Home' OsteoLife : OsteoLife Summer 2013 Contents 6 Australian Osteopathic Association
FROM THE AOA
If you have been born and raised in an
urban area it is easy to assume that a single
definition of the words 'rural' and 'remote'
will explain anything outside of a major city.
Needless to say, this is not the case.
Rural and remote communities can
be described with reference to a set of
characteristics that may be apparent to
varying degrees in individual locations:
• geographic isolation -- relative distance to
• smaller/decreasing population base;
• greater indigenous population;
• attitudes and beliefs -- a distinctive shared
outlook due to rural experience and
• occupational and industrial profile -- often
primary production and resources.
These characteristics combine to
determine the health profile of the
population and how healthcare is provided
to the community, as well as influencing the
practice of individual health professionals
such as osteopaths.
There are many advantages for practicing
in a rural or remote area:
• the chance to establish a busy practice;
• exposure to a wide range of clinical
conditions and professional variety;
• extension of professional skills;
• high professional standing/value in the
• the opportunity to work closely with
other health practitioners.
Of course, these aspects may be
experienced by practitioners in urban
areas, but the smaller and closer
communities of country towns or other
remote locations may make the benefits
more easily realised.
There are, however, some issues to
consider when establishing a practice that
are of particular concern to isolated and
First and foremost, factor into your
practice budget the cost and time of CPD
and associated travel for several occasions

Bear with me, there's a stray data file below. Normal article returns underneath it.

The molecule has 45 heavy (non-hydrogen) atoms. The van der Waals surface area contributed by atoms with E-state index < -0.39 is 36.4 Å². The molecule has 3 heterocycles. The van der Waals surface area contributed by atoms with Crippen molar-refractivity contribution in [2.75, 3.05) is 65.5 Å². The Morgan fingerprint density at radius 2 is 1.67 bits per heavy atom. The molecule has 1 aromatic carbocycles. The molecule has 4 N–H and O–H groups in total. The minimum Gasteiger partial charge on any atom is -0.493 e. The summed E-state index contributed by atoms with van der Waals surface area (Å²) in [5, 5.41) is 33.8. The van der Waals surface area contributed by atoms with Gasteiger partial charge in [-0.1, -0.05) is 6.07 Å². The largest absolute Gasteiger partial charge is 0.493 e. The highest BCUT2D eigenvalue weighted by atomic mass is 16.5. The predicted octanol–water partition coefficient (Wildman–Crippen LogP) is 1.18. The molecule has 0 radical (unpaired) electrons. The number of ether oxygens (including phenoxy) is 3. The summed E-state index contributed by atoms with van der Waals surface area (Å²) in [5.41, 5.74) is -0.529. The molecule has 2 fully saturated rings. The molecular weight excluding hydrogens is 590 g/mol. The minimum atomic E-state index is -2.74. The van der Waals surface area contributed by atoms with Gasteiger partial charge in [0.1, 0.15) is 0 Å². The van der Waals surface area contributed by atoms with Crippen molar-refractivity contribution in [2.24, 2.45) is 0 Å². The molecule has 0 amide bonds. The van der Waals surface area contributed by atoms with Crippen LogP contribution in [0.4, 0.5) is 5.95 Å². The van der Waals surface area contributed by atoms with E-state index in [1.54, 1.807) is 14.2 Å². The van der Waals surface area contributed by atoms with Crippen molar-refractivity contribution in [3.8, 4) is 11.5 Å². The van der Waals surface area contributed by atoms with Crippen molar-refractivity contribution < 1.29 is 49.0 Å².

throughout the year. Not only is CPD now
a requirement of ongoing registration, it is
an essential part of maintaining professional
links and currency of professional
knowledge. Osteopaths should view this as
part of running a practice.
Mixing with other members of the
profession is an important part of our
industry. Contact with others at seminars
and conferences to discuss cases,
management strategies and concerns or
worries is essential. This should be factored
in when planning your CPD.
Don't underestimate the value of the
informal chat over a cup of tea at a seminar
or the benefits gained from a discussion
over dinner with old university friends.
REMEMBER, YOU ARE HUMAN
When you spend your days with patients
who constantly tell you how wonderful
and clever you are, it is easy to develop a
A person with a god complex may
forget that there is always a possibility
of error or failure, even when faced
with complex or intractable problems or
difficult or impossible tasks. In addition,
they may regard their personal opinions as
unquestionably correct. The individual may
disregard the rules of society and expect
special consideration or privileges.
As an osteopathic practitioner, this
may present as the belief that you are the
only person who can provide adequate or
appropriate care to patients. Remember,
before you arrived, the patient managed to
survive on their own. While your treatment
is beneficial, it is not absolutely essential.
Learn to distinguish between 'need' and
'want'. It is amazing how many patients
'need' to see you immediately, but if an
Rural and remote practitioners have a large pool of support resources available
to them. Here are a few tips to help you achieve a healthy work/life balance.
BY Amanda Heyes, President of the Sutherland Cranial Osteopathic Society,
and a member of the Board of Osteopaths of Australia.
LOOKING FOR A LOCUM?
The Australian Government has
established the Nursing and Allied
Health Rural Locum Scheme (NAHRLS)
to support allied health professionals
(including osteopaths) in rural and
remote Australia by removing some of
the barriers rural health professionals
face in accessing leave. NAHRLS
supports and recruits suitable locums to
enable rural and remote professionals
to take personal leave or leave to
undertake professional development,
and enable organisations to fill their
positions to support ongoing service
delivery. All you pay is the base wage,
and NAHRLS covers the rest:
• with no agency fees;
• to sole practitioners and larger
• the administration associated
with recruiting and credentialing
appropriate locums, including
arrangement and payment of travel,
accommodation and meals.
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